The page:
Possibly because it is newer, I’ve found components and data hard to come by. You’ll notice that for both this and the .500, I use mostly Hodgdon powder. This is because they have a great set of load data available for free on their website. They did the work, and I’m going to reward them with my business.
Because of the extreme velocity of this round, there are only two bullet types that I’d trust for full power loads - these are the
Barnes solids and the Hornady XTP Mags. According to the manufacturers, regular jacketed pistol bullets shouldn’t be loaded
to run much faster than 1700 fps (1500 fps for gas checked lead). Even the starting loads for H110, W296, and Lil’ Gun are
above that velocity! Here’s two loads that are about the same in terms of performance:
Both of these run faster than 2000 fps, and are both very accurate and flat-shooting. My best group was with the first (H110) load. Shooting with a 4X scope, from a Caldwell rest, I was able to make a group that looked like a 1.5” Chrysler logo on the bullseye at 100 yards.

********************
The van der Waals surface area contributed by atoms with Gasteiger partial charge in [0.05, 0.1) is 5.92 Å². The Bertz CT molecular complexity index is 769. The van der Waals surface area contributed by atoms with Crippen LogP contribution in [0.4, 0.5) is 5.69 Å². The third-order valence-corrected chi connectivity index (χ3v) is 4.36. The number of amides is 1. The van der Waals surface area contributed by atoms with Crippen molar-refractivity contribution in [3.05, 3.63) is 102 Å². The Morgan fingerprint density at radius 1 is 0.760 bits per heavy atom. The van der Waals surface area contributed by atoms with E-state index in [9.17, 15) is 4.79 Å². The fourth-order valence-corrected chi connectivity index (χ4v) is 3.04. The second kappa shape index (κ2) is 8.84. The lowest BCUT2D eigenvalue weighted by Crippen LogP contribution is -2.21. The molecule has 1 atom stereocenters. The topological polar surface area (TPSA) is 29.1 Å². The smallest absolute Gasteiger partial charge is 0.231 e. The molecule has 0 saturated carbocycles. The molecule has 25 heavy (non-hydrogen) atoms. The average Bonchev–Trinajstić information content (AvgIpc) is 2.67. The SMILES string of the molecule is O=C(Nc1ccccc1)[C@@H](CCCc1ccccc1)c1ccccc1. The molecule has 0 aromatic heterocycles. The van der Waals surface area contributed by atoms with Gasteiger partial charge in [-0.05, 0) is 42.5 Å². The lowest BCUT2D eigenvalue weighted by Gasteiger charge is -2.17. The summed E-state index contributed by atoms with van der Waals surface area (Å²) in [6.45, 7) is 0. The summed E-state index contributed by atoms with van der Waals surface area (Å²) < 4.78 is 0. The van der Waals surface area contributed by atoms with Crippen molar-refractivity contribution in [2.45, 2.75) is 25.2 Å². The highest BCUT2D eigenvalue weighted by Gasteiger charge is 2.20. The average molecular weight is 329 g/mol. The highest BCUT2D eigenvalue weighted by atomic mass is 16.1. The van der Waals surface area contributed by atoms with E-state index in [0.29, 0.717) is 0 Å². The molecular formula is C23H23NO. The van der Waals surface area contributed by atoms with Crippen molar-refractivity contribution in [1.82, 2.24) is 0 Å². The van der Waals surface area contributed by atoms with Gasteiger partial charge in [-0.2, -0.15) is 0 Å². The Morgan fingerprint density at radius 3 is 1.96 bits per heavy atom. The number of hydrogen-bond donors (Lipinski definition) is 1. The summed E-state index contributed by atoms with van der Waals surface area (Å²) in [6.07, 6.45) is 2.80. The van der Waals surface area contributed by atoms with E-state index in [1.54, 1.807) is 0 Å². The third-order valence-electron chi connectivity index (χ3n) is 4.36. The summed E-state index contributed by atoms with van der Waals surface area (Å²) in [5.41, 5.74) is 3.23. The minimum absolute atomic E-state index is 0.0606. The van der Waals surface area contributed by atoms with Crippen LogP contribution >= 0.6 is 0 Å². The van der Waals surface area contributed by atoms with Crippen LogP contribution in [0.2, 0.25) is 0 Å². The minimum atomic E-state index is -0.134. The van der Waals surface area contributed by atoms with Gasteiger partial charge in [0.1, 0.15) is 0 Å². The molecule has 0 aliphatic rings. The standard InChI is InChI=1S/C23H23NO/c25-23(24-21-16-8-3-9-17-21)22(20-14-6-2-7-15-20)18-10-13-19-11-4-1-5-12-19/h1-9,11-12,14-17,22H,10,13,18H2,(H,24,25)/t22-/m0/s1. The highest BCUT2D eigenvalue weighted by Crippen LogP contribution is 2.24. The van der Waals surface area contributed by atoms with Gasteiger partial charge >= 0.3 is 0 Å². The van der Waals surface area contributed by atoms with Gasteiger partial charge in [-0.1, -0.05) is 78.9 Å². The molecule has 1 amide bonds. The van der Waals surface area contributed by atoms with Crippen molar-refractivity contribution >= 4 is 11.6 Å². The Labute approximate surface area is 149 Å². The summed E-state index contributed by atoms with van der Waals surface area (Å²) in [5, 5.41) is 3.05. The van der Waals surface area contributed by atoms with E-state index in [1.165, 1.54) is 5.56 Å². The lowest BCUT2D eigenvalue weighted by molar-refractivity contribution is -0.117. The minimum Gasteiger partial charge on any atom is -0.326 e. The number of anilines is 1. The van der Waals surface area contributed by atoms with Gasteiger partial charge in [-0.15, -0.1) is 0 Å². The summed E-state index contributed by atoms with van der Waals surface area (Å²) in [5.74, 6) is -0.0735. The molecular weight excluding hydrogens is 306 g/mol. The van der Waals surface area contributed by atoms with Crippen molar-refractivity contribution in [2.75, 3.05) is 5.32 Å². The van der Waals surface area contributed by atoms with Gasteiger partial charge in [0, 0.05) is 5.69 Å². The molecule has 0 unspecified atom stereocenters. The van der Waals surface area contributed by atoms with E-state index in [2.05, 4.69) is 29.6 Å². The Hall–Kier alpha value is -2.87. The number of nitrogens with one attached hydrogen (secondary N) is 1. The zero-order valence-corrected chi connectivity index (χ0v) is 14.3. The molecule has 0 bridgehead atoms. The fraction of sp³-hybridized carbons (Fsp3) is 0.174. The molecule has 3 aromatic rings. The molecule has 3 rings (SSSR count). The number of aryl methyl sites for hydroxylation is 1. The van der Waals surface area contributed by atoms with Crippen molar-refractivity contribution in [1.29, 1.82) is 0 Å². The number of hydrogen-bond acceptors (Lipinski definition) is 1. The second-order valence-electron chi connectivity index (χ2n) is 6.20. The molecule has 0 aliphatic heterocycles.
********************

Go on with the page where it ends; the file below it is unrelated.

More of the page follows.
Plinking Loads for the .460 S&W Magnum
I wrote this before:
Because the .460 can fire .45 Schofield, .45 Colt and .454 Casull, I don’t bother trying to download the .460 cartridge. It’s cheaper just to buy .45 Colt...
Well, I've changed my tune because I hate poor accuracy and extra cleaning.
Let me explain...
Most everybody knows that you can get sticky extraction in a .357 Magnum revolver if you fire .357 Mag rounds after firing a bunch of .38s. This is because the .38 case is shorter than the .357 Magnum by about .140", and you get a ring of crud built up in the last .140” of freebore within the chamber. When the .357 cases expand into the crud, they get hard to extract.